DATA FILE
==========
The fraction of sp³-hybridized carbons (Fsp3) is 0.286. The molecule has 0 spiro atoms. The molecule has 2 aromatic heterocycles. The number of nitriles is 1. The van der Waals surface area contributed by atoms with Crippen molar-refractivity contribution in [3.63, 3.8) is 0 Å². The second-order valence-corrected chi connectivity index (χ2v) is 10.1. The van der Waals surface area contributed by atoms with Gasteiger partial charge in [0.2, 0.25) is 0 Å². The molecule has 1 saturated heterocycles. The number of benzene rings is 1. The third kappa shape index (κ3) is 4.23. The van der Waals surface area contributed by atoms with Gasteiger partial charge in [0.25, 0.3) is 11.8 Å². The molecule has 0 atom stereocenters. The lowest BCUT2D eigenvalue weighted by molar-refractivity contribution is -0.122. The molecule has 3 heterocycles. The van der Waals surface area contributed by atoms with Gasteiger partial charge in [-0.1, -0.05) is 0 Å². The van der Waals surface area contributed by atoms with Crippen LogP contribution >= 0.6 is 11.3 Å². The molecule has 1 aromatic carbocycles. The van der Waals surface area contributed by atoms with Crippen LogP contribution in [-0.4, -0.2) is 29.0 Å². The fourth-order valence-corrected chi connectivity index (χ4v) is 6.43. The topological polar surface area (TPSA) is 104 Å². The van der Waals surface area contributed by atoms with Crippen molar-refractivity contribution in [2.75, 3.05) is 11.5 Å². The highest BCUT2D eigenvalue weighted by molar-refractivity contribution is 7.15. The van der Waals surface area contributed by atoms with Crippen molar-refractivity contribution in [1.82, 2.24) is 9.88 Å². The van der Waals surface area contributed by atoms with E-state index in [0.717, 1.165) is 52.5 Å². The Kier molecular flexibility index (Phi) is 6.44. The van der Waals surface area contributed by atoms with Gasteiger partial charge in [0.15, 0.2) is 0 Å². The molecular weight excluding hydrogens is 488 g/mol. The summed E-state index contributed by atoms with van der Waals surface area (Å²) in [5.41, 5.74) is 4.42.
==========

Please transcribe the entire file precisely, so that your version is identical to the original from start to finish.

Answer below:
The fraction of sp³-hybridized carbons (Fsp3) is 0.286. The molecule has 0 spiro atoms. The molecule has 2 aromatic heterocycles. The number of nitriles is 1. The van der Waals surface area contributed by atoms with Crippen molar-refractivity contribution in [3.63, 3.8) is 0 Å². The second-order valence-corrected chi connectivity index (χ2v) is 10.1. The van der Waals surface area contributed by atoms with Gasteiger partial charge in [0.2, 0.25) is 0 Å². The molecule has 1 saturated heterocycles. The number of benzene rings is 1. The third kappa shape index (κ3) is 4.23. The van der Waals surface area contributed by atoms with Gasteiger partial charge in [0.25, 0.3) is 11.8 Å². The molecule has 0 atom stereocenters. The lowest BCUT2D eigenvalue weighted by molar-refractivity contribution is -0.122. The molecule has 3 heterocycles. The van der Waals surface area contributed by atoms with Gasteiger partial charge in [-0.1, -0.05) is 0 Å². The van der Waals surface area contributed by atoms with Crippen LogP contribution >= 0.6 is 11.3 Å². The molecule has 1 aromatic carbocycles. The van der Waals surface area contributed by atoms with Crippen LogP contribution in [-0.4, -0.2) is 29.0 Å². The fourth-order valence-corrected chi connectivity index (χ4v) is 6.43. The topological polar surface area (TPSA) is 104 Å². The van der Waals surface area contributed by atoms with Crippen molar-refractivity contribution in [2.75, 3.05) is 11.5 Å². The highest BCUT2D eigenvalue weighted by molar-refractivity contribution is 7.15. The van der Waals surface area contributed by atoms with Crippen molar-refractivity contribution in [1.82, 2.24) is 9.88 Å². The van der Waals surface area contributed by atoms with E-state index in [0.717, 1.165) is 52.5 Å². The Kier molecular flexibility index (Phi) is 6.44. The van der Waals surface area contributed by atoms with Gasteiger partial charge in [0.15, 0.2) is 0 Å². The molecular weight excluding hydrogens is 488 g/mol. The summed E-state index contributed by atoms with van der Waals surface area (Å²) in [5.41, 5.74) is 4.42.